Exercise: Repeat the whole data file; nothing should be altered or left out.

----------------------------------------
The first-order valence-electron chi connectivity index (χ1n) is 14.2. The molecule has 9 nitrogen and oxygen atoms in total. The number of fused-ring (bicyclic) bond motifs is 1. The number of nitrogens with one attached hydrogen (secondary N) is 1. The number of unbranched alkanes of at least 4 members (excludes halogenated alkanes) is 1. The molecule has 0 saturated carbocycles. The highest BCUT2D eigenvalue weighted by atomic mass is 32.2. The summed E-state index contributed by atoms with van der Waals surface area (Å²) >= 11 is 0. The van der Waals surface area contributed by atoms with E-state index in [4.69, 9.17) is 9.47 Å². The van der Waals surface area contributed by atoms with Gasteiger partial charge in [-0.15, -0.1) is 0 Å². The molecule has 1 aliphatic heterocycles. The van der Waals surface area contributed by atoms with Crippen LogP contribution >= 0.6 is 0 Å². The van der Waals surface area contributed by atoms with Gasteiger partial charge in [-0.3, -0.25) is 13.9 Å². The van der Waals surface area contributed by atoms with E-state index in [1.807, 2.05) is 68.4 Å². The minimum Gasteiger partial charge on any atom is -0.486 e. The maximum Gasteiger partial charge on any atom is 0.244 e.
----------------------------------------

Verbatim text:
The first-order valence-electron chi connectivity index (χ1n) is 14.2. The molecule has 9 nitrogen and oxygen atoms in total. The number of fused-ring (bicyclic) bond motifs is 1. The number of nitrogens with one attached hydrogen (secondary N) is 1. The number of unbranched alkanes of at least 4 members (excludes halogenated alkanes) is 1. The molecule has 0 saturated carbocycles. The highest BCUT2D eigenvalue weighted by atomic mass is 32.2. The summed E-state index contributed by atoms with van der Waals surface area (Å²) >= 11 is 0. The van der Waals surface area contributed by atoms with E-state index in [4.69, 9.17) is 9.47 Å². The van der Waals surface area contributed by atoms with Gasteiger partial charge in [-0.15, -0.1) is 0 Å². The molecule has 1 aliphatic heterocycles. The van der Waals surface area contributed by atoms with Crippen LogP contribution >= 0.6 is 0 Å². The van der Waals surface area contributed by atoms with Gasteiger partial charge in [-0.3, -0.25) is 13.9 Å². The van der Waals surface area contributed by atoms with E-state index in [1.807, 2.05) is 68.4 Å². The minimum Gasteiger partial charge on any atom is -0.486 e. The maximum Gasteiger partial charge on any atom is 0.244 e.